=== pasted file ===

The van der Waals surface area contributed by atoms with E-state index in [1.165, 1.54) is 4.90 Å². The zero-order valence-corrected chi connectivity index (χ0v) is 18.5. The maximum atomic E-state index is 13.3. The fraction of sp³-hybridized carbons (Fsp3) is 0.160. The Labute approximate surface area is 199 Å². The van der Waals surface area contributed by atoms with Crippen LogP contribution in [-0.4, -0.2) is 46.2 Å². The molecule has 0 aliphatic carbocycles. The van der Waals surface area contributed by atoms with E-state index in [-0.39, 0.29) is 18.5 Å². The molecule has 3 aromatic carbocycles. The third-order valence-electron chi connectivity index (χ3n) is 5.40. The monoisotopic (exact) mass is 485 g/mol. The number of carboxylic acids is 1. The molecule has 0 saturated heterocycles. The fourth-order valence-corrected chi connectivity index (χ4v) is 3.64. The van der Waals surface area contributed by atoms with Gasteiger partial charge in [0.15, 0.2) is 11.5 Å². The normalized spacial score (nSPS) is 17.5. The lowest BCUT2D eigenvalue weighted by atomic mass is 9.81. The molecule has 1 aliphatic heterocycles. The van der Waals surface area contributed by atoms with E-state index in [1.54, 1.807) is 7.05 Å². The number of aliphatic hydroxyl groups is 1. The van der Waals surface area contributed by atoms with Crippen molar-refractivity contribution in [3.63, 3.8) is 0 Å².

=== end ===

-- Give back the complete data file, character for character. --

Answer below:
The van der Waals surface area contributed by atoms with E-state index in [1.165, 1.54) is 4.90 Å². The zero-order valence-corrected chi connectivity index (χ0v) is 18.5. The maximum atomic E-state index is 13.3. The fraction of sp³-hybridized carbons (Fsp3) is 0.160. The Labute approximate surface area is 199 Å². The van der Waals surface area contributed by atoms with Crippen LogP contribution in [-0.4, -0.2) is 46.2 Å². The molecule has 0 aliphatic carbocycles. The van der Waals surface area contributed by atoms with E-state index in [-0.39, 0.29) is 18.5 Å². The molecule has 3 aromatic carbocycles. The third-order valence-electron chi connectivity index (χ3n) is 5.40. The monoisotopic (exact) mass is 485 g/mol. The number of carboxylic acids is 1. The molecule has 0 saturated heterocycles. The fourth-order valence-corrected chi connectivity index (χ4v) is 3.64. The van der Waals surface area contributed by atoms with Gasteiger partial charge in [0.15, 0.2) is 11.5 Å². The normalized spacial score (nSPS) is 17.5. The lowest BCUT2D eigenvalue weighted by atomic mass is 9.81. The molecule has 1 aliphatic heterocycles. The van der Waals surface area contributed by atoms with E-state index in [1.54, 1.807) is 7.05 Å². The number of aliphatic hydroxyl groups is 1. The van der Waals surface area contributed by atoms with Crippen molar-refractivity contribution in [3.63, 3.8) is 0 Å².